The writer is director-general of the World Trade Organization
On Monday I became the first woman and the first African to lead the World Trade Organization. Now we must roll up our sleeves and get to work.
The WTO already faced acute challenges, and they have been amplified by Covid-19. The pandemic has wreaked havoc on the global economy, affecting supply chains and disrupting transport and travel. The crisis has upended trade and economic activities, leading to job losses and reduced incomes around the world. It has erased years of economic gains made by developing countries and even decades of growth in some low income and least-developed countries.
There is hope on the horizon. The WTO expects world merchandise trade to rebound strongly this year. The IMF forecasts an 8 per cent growth in global trade volumes in 2021 and a 6 per cent growth in 2022. It estimates global gross domestic product to rebound from falling 4.4 per cent in 2020 to growing 5.5 per cent in 2021.
However, for the global economy to return to sustained growth, we must intensify co-operation to ensure equitable and affordable access to vaccines, therapeutics and diagnostics. The WTO can and must play a more forceful role in encouraging members to minimise or remove export restrictions and prohibitions that hinder supply chains for medical goods and equipment.
WTO members have a further responsibility to reject vaccine nationalism and protectionism while co-operating on promising new treatments and vaccines. We must find a “third way” on intellectual property that preserves the multilateral rules that encourage research and innovation while promoting licensing agreements to help scale-up manufacturing of medical products. Some pharmaceutical companies such as AstraZeneca, Johnson & Johnson and the Serum Institute of India are already doing this.
More broadly, WTO members agree that the organisation needs reforms. But a lack of trust means they do not agree on what changes are needed or their sequencing. If we are to restore the WTO’s credibility, we must set aside our differences and agree on reforms when trade ministers meet later this year.
We must contribute to ocean sustainability by agreeing to eliminate harmful fisheries subsidies which lead to too many vessels chasing too few fish. A robust deal will signal that the WTO is back and that it can conclude a multilateral agreement vital for future generations. The WTO cannot afford to stumble over this; the negotiations have been going on for 20 years. This is far too long. Absent an agreement, there will be no fish left over which to argue.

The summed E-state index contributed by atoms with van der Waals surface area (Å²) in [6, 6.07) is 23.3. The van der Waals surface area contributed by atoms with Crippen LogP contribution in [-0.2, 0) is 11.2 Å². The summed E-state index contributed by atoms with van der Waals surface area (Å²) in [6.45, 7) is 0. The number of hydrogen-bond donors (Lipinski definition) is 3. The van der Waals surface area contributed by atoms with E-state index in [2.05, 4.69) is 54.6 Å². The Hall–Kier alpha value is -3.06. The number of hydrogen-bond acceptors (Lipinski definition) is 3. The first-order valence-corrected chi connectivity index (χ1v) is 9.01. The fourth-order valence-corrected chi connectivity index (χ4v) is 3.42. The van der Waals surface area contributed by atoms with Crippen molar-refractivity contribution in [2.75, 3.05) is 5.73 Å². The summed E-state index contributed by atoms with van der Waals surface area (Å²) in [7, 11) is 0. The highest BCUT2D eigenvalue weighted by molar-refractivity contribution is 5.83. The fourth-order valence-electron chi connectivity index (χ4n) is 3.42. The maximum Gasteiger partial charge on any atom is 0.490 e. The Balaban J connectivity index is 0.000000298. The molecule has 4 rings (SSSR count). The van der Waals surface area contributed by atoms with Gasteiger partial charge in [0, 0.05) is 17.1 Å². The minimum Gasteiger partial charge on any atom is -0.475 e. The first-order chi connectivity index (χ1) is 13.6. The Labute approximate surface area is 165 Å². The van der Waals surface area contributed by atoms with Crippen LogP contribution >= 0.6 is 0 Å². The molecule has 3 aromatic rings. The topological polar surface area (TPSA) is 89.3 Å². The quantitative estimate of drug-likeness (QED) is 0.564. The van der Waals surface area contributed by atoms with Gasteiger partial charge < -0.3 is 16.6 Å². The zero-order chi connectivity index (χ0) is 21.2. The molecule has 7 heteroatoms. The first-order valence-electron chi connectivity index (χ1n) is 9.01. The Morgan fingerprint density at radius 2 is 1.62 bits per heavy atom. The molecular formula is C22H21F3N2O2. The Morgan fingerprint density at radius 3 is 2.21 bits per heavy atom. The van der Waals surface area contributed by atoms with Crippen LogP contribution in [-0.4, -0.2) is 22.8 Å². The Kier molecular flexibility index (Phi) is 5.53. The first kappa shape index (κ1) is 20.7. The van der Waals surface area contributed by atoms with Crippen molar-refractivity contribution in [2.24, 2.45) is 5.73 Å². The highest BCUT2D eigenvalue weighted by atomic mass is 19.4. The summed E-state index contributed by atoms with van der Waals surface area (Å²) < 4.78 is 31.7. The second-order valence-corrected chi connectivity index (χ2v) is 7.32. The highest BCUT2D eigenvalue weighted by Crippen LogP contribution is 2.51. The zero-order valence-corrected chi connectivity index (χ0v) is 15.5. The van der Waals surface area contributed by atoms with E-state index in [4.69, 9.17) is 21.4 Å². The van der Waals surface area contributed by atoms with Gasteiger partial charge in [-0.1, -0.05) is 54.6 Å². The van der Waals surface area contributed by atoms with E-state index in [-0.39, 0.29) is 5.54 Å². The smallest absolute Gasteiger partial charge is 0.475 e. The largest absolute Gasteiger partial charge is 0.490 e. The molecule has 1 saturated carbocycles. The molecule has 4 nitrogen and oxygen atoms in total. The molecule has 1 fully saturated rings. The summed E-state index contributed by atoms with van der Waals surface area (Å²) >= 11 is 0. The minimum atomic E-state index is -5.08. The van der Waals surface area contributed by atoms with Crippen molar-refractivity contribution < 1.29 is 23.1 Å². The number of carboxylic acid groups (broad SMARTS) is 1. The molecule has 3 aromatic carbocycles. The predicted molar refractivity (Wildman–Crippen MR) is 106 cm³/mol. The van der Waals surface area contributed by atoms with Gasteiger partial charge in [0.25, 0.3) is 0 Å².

The dispute settlement system has been central to the security and predictability of multilateral trade. But it needs reform and ministers need to agree this year on the nature of these reforms and how to make them.
The WTO rule book must be updated to take account of 21st-century realities such as the digital economy. The pandemic has accelerated the use of ecommerce, enabling women and small and medium-sized enterprises to participate in international trade. But we must bridge the digital divide that makes some developing countries reluctant to join the ecommerce negotiations.
Negotiations among some WTO members on facilitating investment and removing regulatory red tape in services trade have continued fairly intensively despite the pandemic. Participants need to broaden the support for these initiatives and attract interest from developing countries with the aim of concluding talks by the end of the year.
More can be done to ensure the WTO addresses the nexus between trade and climate change. Members should reactivate and broaden the negotiations on environmental goods and services. But climate-related restrictions cannot become disguised restrictions on trade, and we must assist developing countries as they transition to the use of more environmentally friendly technologies.
The WTO’s work in new or innovative areas does not mean that we have forgotten traditional topics such as agriculture. Improving market access for export products and dealing with trade-distorting farm subsidies remain of paramount importance to developing and least-developed countries. One area ripe for early agreement involves the removal of export restrictions on farm products purchased for humanitarian purposes by the World Food Programme. Ensuring that government support for state-owned industrial enterprises does not distort competition is also a top priority for many WTO members.
The WTO faces numerous tricky challenges, but they are not insurmountable. There is hope if we work together in a manner that builds trust and builds bridges.
This is not a CAPTIS article. Originally, it was published here.